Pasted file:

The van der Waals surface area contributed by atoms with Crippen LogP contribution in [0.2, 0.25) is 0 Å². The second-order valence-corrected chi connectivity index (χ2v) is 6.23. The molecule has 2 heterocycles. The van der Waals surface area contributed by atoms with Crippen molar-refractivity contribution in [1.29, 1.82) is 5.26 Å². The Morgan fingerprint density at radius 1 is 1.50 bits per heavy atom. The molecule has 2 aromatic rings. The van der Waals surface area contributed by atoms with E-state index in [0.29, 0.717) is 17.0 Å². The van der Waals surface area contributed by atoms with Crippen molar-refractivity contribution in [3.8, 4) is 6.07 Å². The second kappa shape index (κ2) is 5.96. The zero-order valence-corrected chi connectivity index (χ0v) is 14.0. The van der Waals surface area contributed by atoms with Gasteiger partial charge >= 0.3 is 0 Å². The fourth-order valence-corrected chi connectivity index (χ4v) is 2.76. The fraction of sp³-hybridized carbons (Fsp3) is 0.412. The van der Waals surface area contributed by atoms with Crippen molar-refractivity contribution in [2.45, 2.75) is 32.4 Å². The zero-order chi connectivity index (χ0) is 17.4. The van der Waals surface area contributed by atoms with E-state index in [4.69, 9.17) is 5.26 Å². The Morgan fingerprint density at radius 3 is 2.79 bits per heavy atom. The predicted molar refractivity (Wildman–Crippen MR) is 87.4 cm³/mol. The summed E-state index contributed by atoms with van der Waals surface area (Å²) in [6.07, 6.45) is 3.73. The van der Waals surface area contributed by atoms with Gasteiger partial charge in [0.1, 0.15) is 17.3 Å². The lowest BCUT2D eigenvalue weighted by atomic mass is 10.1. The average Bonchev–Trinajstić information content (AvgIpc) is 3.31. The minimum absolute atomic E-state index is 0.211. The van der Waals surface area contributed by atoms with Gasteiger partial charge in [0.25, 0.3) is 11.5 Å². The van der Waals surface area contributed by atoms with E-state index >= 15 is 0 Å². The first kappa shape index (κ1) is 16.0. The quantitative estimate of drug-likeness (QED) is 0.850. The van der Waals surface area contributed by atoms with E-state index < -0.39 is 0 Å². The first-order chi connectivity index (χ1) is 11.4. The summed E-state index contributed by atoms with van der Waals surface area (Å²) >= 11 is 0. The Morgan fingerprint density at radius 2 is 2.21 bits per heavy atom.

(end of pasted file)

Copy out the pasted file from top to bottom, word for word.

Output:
The van der Waals surface area contributed by atoms with Crippen LogP contribution in [0.2, 0.25) is 0 Å². The second-order valence-corrected chi connectivity index (χ2v) is 6.23. The molecule has 2 heterocycles. The van der Waals surface area contributed by atoms with Crippen molar-refractivity contribution in [1.29, 1.82) is 5.26 Å². The Morgan fingerprint density at radius 1 is 1.50 bits per heavy atom. The molecule has 2 aromatic rings. The van der Waals surface area contributed by atoms with E-state index in [0.29, 0.717) is 17.0 Å². The van der Waals surface area contributed by atoms with Crippen molar-refractivity contribution in [3.8, 4) is 6.07 Å². The second kappa shape index (κ2) is 5.96. The zero-order valence-corrected chi connectivity index (χ0v) is 14.0. The van der Waals surface area contributed by atoms with Gasteiger partial charge >= 0.3 is 0 Å². The fourth-order valence-corrected chi connectivity index (χ4v) is 2.76. The fraction of sp³-hybridized carbons (Fsp3) is 0.412. The van der Waals surface area contributed by atoms with Crippen molar-refractivity contribution in [2.45, 2.75) is 32.4 Å². The zero-order chi connectivity index (χ0) is 17.4. The van der Waals surface area contributed by atoms with E-state index in [4.69, 9.17) is 5.26 Å². The Morgan fingerprint density at radius 3 is 2.79 bits per heavy atom. The predicted molar refractivity (Wildman–Crippen MR) is 87.4 cm³/mol. The summed E-state index contributed by atoms with van der Waals surface area (Å²) in [6.07, 6.45) is 3.73. The van der Waals surface area contributed by atoms with Gasteiger partial charge in [0.1, 0.15) is 17.3 Å². The lowest BCUT2D eigenvalue weighted by atomic mass is 10.1. The average Bonchev–Trinajstić information content (AvgIpc) is 3.31. The minimum absolute atomic E-state index is 0.211. The van der Waals surface area contributed by atoms with Gasteiger partial charge in [0.25, 0.3) is 11.5 Å². The van der Waals surface area contributed by atoms with E-state index >= 15 is 0 Å². The first kappa shape index (κ1) is 16.0. The quantitative estimate of drug-likeness (QED) is 0.850. The van der Waals surface area contributed by atoms with E-state index < -0.39 is 0 Å². The first-order chi connectivity index (χ1) is 11.4. The summed E-state index contributed by atoms with van der Waals surface area (Å²) >= 11 is 0. The Morgan fingerprint density at radius 2 is 2.21 bits per heavy atom.